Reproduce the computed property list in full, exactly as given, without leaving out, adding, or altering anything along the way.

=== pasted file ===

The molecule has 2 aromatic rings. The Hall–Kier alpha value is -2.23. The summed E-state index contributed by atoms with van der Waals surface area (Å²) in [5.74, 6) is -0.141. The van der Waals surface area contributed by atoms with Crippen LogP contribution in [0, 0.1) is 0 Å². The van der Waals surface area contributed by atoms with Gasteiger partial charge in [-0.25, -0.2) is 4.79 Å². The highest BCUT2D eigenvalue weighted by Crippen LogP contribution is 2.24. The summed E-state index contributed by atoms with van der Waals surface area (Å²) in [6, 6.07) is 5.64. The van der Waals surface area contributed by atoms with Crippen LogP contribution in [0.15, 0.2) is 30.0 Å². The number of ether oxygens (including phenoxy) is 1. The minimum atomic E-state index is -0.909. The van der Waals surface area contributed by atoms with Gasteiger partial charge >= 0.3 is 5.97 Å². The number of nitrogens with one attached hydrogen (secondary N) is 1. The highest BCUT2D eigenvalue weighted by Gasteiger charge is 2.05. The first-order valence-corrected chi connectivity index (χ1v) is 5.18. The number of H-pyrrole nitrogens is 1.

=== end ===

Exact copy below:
The molecule has 2 aromatic rings. The Hall–Kier alpha value is -2.23. The summed E-state index contributed by atoms with van der Waals surface area (Å²) in [5.74, 6) is -0.141. The van der Waals surface area contributed by atoms with Crippen LogP contribution in [0, 0.1) is 0 Å². The van der Waals surface area contributed by atoms with Gasteiger partial charge in [-0.25, -0.2) is 4.79 Å². The highest BCUT2D eigenvalue weighted by Crippen LogP contribution is 2.24. The summed E-state index contributed by atoms with van der Waals surface area (Å²) in [6, 6.07) is 5.64. The van der Waals surface area contributed by atoms with Crippen LogP contribution in [0.15, 0.2) is 30.0 Å². The number of ether oxygens (including phenoxy) is 1. The minimum atomic E-state index is -0.909. The van der Waals surface area contributed by atoms with Gasteiger partial charge >= 0.3 is 5.97 Å². The number of nitrogens with one attached hydrogen (secondary N) is 1. The highest BCUT2D eigenvalue weighted by Gasteiger charge is 2.05. The first-order valence-corrected chi connectivity index (χ1v) is 5.18. The number of H-pyrrole nitrogens is 1.